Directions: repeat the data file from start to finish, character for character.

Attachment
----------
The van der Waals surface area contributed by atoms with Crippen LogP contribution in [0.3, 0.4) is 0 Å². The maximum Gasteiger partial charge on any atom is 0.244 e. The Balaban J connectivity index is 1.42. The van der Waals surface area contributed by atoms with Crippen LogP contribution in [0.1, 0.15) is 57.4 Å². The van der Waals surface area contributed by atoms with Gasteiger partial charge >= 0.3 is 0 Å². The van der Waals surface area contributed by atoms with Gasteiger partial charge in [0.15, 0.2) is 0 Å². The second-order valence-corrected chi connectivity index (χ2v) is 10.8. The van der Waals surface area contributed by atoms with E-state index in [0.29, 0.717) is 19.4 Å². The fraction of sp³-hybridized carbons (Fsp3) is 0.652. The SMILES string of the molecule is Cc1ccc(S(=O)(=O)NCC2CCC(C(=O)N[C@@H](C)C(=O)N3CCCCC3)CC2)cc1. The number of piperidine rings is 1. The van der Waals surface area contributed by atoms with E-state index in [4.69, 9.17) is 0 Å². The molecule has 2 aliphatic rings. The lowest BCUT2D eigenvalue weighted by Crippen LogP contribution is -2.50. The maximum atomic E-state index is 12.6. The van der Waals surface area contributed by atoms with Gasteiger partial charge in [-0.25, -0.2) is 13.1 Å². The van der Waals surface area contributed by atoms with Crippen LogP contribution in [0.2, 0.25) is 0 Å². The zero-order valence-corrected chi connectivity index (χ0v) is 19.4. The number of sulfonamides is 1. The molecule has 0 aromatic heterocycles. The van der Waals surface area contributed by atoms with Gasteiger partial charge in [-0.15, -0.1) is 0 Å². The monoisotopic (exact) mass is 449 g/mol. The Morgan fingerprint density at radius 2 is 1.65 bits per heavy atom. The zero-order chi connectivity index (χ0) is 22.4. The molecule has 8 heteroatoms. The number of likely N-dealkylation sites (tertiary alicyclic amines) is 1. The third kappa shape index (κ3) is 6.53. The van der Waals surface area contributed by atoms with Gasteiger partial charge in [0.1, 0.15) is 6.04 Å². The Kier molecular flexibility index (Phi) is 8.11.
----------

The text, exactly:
The van der Waals surface area contributed by atoms with Crippen LogP contribution in [0.3, 0.4) is 0 Å². The maximum Gasteiger partial charge on any atom is 0.244 e. The Balaban J connectivity index is 1.42. The van der Waals surface area contributed by atoms with Crippen LogP contribution in [0.1, 0.15) is 57.4 Å². The van der Waals surface area contributed by atoms with Gasteiger partial charge >= 0.3 is 0 Å². The van der Waals surface area contributed by atoms with Gasteiger partial charge in [0.15, 0.2) is 0 Å². The second-order valence-corrected chi connectivity index (χ2v) is 10.8. The van der Waals surface area contributed by atoms with E-state index in [0.29, 0.717) is 19.4 Å². The fraction of sp³-hybridized carbons (Fsp3) is 0.652. The SMILES string of the molecule is Cc1ccc(S(=O)(=O)NCC2CCC(C(=O)N[C@@H](C)C(=O)N3CCCCC3)CC2)cc1. The number of piperidine rings is 1. The van der Waals surface area contributed by atoms with E-state index in [4.69, 9.17) is 0 Å². The molecule has 2 aliphatic rings. The lowest BCUT2D eigenvalue weighted by Crippen LogP contribution is -2.50. The maximum atomic E-state index is 12.6. The van der Waals surface area contributed by atoms with Gasteiger partial charge in [-0.25, -0.2) is 13.1 Å². The van der Waals surface area contributed by atoms with Crippen LogP contribution in [0.2, 0.25) is 0 Å². The zero-order valence-corrected chi connectivity index (χ0v) is 19.4. The number of sulfonamides is 1. The molecule has 0 aromatic heterocycles. The van der Waals surface area contributed by atoms with Gasteiger partial charge in [-0.15, -0.1) is 0 Å². The monoisotopic (exact) mass is 449 g/mol. The Morgan fingerprint density at radius 2 is 1.65 bits per heavy atom. The zero-order chi connectivity index (χ0) is 22.4. The molecule has 8 heteroatoms. The number of likely N-dealkylation sites (tertiary alicyclic amines) is 1. The third kappa shape index (κ3) is 6.53. The van der Waals surface area contributed by atoms with Gasteiger partial charge in [0.1, 0.15) is 6.04 Å². The Kier molecular flexibility index (Phi) is 8.11.